Sentencia Arbitral de Guadalupe

The Sentencia Arbitral de Guadalupe (Arbitral Decision of Guadalupe) was a legal decree delivered by King Ferdinand II of Aragon at the Monastery of Santa María de Guadalupe in Extremadura, Spain on 21 April 1486 to free the Catalan remensa peasants who were subjects of the lord of the manor and tied to his lands and subject to numerous onerous fees and maltreatment under the so-called evil customs (mals usos).

Sentencia Arbitral de Guadalupe
Signed21 April 1486
LocationExtremadura, Spain
NegotiatorsKing Ferdinand II of Aragon
Original
signatories
500th anniversary of the royal remensa treaty signed at Santa Maria, Amer

ObjectiveEdit

The objective of the decree was to solve the conflicts between the remensa peasants and their lords, conflicts that had motivated the two wars of the Remences. Negotiations for drafting the decree were very difficult. The king himself became directly involved and was an effective negotiator, at least in the economic sphere. Finally, King Ferdinand dictated the Sentencia Arbitral that allowed the end of the evil customs in exchange for a payment (not only for the "mal ús" remença),[1] and postponed the conflict that had lasted more than four centuries between lords and peasants.

In exchange for a payment of 60 sous per farmstead, the right to mistreat peasants and many other minor statutory abuses were abolished. Peasants retained the usufruct of the farm, but had to pay homage to the lord and pay emphyteutic and feudal fees, albeit with irrational amounts, more to mark who was really in charge than for economic benefit. The upshot was that the abolition of the feudal system for which the peasants were fighting, was converted only into the possibility of freeing themselves from the evil customs, or "malae consuetudines", as people called it at that time.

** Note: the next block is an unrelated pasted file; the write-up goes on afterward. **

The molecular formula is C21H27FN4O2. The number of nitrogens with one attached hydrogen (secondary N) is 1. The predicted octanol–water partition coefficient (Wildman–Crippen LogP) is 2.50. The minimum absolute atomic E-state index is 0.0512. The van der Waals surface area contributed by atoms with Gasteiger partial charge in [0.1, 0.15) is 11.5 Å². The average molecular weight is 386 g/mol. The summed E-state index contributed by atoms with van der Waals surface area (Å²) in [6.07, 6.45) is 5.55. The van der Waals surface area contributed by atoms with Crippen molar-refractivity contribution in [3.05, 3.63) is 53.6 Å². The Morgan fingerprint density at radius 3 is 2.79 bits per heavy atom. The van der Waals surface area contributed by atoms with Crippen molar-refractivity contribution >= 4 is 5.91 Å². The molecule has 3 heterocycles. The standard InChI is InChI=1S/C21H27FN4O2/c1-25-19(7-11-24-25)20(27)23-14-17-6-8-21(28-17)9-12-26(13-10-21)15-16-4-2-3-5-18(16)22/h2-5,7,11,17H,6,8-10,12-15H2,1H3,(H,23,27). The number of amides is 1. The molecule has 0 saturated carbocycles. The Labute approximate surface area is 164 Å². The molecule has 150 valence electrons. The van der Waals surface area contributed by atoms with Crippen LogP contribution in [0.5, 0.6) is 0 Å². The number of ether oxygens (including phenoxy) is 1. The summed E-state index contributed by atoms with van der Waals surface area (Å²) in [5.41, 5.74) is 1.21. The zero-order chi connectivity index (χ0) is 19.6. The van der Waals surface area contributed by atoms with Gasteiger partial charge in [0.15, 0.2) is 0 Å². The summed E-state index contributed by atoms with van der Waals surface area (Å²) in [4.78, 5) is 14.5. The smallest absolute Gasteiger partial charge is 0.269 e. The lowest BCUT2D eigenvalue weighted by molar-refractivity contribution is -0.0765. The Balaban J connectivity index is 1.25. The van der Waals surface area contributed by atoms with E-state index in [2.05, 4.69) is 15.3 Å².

Signing on behalf of the peasants was Francesc de Verntallat along with 18 syndicates, including Llorenç Espígol of Sant Feliu de Pallerols.

RepressionEdit

Even so, there was still repression: peasants were obliged to return all the castles that they had won from the lords, and pay 6,000 pounds compensation to the lords. While it is true that King Ferdinand freed some detainees, he also confiscated property or sterilized the land of others, or executed them.

The decree meant the beginning of a new phase in the Principality of Catalonia: the right to freely contract emphyteutic agreements, which led to general prosperity in the Catalonian countryside. By the 15th century, Catalan peasants already had a level of personal freedom that the rest of the Iberian Peninsula and Europe was not to know before the 18th or 19th century.

See alsoEdit

ReferencesEdit

  1. ^ César, Alcalá (2010), Les guerres remences, Editorial UOC, p. 86, ISBN 978-8497889261